In this passage, Jesus draws heavily on the story from Exodus of manna in the desert. As the disciples press Jesus to give them concrete evidence of his identity, they point to God’s gift of manna to the Israelites as an example. Jesus counters this with an unexpected answer. He has more than bread to offer them; he has salvation in the form of his own body. However, the disciples have yet to witness the Crucifixion and Resurrection, so Jesus’ words don’t make much sense to them. They want Jesus to offer them something to save them in the wilderness. That is exactly what he’s doing—and more—but they can’t yet see it.
In the same way the manna in Exodus appeared to rain down from above, Jesus descended to the earth as a human. He is the bread that has come down to offer sustenance for starving people. While manna offered salvation in the form of food, Jesus offers salvation to those who feel helpless and hopeless.
In verse 58, Jesus points out that while the manna saved the Israelites from famine, they still lived as finite humans who died of old age. Jesus states that the bread he offers is even greater than the bread offered in Exodus. Not only will it fulfill needs on earth; it will offer a life not yet imagined—a life where hunger is not a concern. The manna of the Israelites is a landmark of God’s faithfulness, so for Jesus to assert that he can offer the same gifts of the manna and more is revolutionary. Jesus offers not only life but life everlasting to those who are faithful.
Manna from Heaven, you rescued the Israelites from famine. You offer eternal life to your followers. You save your believers from death. Satisfy us, enliven us, fortify us so that we may bring your holy vision to earth, offering sustenance to those who need it most. In the name of the Living Bread. Amen.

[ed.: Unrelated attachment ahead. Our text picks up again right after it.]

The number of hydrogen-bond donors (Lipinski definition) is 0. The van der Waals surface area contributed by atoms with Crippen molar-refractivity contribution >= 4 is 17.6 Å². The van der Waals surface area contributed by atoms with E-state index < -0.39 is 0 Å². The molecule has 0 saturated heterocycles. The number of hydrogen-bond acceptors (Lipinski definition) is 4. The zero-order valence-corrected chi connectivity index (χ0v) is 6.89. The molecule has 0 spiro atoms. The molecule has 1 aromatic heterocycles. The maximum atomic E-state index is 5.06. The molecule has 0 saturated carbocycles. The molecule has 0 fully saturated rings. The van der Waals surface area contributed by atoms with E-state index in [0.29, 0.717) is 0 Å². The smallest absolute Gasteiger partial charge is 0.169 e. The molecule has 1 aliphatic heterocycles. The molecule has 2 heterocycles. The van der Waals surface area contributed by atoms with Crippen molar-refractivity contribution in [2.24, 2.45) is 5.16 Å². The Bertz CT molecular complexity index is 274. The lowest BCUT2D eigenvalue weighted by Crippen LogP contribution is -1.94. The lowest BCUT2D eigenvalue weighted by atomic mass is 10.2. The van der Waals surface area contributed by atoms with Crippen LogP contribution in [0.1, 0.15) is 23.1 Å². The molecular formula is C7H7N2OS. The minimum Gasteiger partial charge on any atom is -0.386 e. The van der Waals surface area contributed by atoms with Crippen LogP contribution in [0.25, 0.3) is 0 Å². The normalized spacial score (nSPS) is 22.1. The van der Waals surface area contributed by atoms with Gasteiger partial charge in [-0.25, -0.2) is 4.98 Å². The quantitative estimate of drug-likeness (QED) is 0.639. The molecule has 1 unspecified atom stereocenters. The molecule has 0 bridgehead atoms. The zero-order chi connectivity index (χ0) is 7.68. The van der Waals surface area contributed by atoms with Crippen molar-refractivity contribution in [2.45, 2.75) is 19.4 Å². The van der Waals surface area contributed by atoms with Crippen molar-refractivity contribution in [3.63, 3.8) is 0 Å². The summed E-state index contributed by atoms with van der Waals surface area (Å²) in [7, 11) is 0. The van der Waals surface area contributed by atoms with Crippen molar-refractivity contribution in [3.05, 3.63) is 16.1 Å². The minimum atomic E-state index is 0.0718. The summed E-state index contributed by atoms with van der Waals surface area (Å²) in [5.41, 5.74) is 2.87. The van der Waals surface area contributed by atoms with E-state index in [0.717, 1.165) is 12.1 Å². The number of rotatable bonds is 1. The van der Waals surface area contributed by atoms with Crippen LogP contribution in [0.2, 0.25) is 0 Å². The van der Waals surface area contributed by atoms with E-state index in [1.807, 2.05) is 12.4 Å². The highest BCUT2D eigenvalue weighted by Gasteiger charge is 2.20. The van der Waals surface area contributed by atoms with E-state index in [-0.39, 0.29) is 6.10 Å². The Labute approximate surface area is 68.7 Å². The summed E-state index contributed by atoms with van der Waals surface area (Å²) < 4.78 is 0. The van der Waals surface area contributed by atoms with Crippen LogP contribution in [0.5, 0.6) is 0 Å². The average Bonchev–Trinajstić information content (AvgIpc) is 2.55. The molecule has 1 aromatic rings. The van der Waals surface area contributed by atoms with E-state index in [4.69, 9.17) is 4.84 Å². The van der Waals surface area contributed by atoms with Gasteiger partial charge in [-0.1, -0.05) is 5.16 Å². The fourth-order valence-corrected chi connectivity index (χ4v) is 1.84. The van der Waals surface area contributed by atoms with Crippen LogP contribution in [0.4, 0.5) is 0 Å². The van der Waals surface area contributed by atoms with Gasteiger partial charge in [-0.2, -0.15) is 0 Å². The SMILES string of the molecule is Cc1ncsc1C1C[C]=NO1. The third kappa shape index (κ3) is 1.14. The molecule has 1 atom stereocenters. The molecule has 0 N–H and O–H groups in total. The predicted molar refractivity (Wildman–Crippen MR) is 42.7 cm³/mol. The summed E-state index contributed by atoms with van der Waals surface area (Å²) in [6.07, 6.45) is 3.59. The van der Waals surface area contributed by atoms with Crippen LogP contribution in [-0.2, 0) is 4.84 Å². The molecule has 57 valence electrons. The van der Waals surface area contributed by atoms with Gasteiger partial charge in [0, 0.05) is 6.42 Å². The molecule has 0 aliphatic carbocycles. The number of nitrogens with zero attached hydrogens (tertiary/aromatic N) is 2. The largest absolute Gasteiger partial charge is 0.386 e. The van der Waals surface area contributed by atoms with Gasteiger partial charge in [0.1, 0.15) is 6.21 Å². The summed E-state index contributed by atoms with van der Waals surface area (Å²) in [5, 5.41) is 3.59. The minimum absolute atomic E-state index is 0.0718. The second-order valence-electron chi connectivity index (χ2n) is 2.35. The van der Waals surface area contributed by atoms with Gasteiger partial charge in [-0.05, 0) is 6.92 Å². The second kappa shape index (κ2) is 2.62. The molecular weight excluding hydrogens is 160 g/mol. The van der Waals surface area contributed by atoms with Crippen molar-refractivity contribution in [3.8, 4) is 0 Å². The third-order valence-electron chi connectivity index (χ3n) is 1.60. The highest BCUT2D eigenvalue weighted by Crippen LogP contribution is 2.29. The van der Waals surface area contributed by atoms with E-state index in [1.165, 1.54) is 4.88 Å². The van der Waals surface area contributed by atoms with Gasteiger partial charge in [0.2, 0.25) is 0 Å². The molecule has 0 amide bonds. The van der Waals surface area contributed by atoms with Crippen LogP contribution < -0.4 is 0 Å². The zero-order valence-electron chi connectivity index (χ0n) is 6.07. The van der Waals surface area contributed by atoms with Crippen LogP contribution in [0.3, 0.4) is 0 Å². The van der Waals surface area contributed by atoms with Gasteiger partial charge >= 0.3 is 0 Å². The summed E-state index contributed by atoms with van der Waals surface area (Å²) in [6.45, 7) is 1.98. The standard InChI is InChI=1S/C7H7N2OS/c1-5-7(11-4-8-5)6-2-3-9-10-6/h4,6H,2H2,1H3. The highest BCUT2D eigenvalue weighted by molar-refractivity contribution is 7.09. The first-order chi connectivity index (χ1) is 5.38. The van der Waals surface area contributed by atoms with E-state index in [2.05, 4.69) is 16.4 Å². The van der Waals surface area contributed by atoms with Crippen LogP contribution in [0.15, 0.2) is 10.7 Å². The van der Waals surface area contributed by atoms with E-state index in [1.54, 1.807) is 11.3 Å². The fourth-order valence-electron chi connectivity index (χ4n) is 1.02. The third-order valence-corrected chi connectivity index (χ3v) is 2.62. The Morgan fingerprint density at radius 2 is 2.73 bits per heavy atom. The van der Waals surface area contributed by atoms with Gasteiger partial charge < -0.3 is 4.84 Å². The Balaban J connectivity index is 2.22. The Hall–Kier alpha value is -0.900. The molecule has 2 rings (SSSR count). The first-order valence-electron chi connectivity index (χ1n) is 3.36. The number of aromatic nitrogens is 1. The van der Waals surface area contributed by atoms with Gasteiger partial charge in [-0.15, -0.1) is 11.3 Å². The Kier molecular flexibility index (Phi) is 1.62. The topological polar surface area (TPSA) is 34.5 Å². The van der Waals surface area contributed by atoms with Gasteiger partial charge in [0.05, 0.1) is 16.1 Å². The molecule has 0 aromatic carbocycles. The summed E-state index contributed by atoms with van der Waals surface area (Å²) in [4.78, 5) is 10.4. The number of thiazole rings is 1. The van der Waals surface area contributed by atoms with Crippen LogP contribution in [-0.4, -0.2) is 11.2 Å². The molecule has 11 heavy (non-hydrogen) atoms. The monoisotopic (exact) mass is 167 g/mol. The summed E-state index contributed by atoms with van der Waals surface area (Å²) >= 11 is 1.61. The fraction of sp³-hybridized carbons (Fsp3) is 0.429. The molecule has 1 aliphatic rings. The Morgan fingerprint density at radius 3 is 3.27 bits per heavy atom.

If you could ask God for one thing, what would it be? God offered this chance to Solomon, and the king asked for wisdom to rule God’s people well. God honored this request by giving Solomon many other gifts too, as long as the king followed God’s ways. (Later on, unfortunately, Solomon lost his way.) The psalmist tells us that wisdom begins with understanding who we are and who God is. Ephesians addresses practical implications of wise living: follow the will of the Lord, be filled with the Spirit, encourage one another, and be grateful to God. The Gospel passage continues Jesus’ metaphorical description of himself as the Bread of Heaven. Here Jesus anticipates the sacrament of Communion, in which we partake of his body and blood by faith.
Read 1 Kings 2:10-12; 3:3-14. Do you hesitate to ask God to show you your call? Why?
Read Psalm 111. Where have you seen God’s faithful and just actions in your life? In the world?
Read Ephesians 5:15-20. How do you live wisely and make the most of the time?
Read John 6:51-58. What is the significance of Holy Communion in your life of faith? How has your understanding of this sacrament changed over time?
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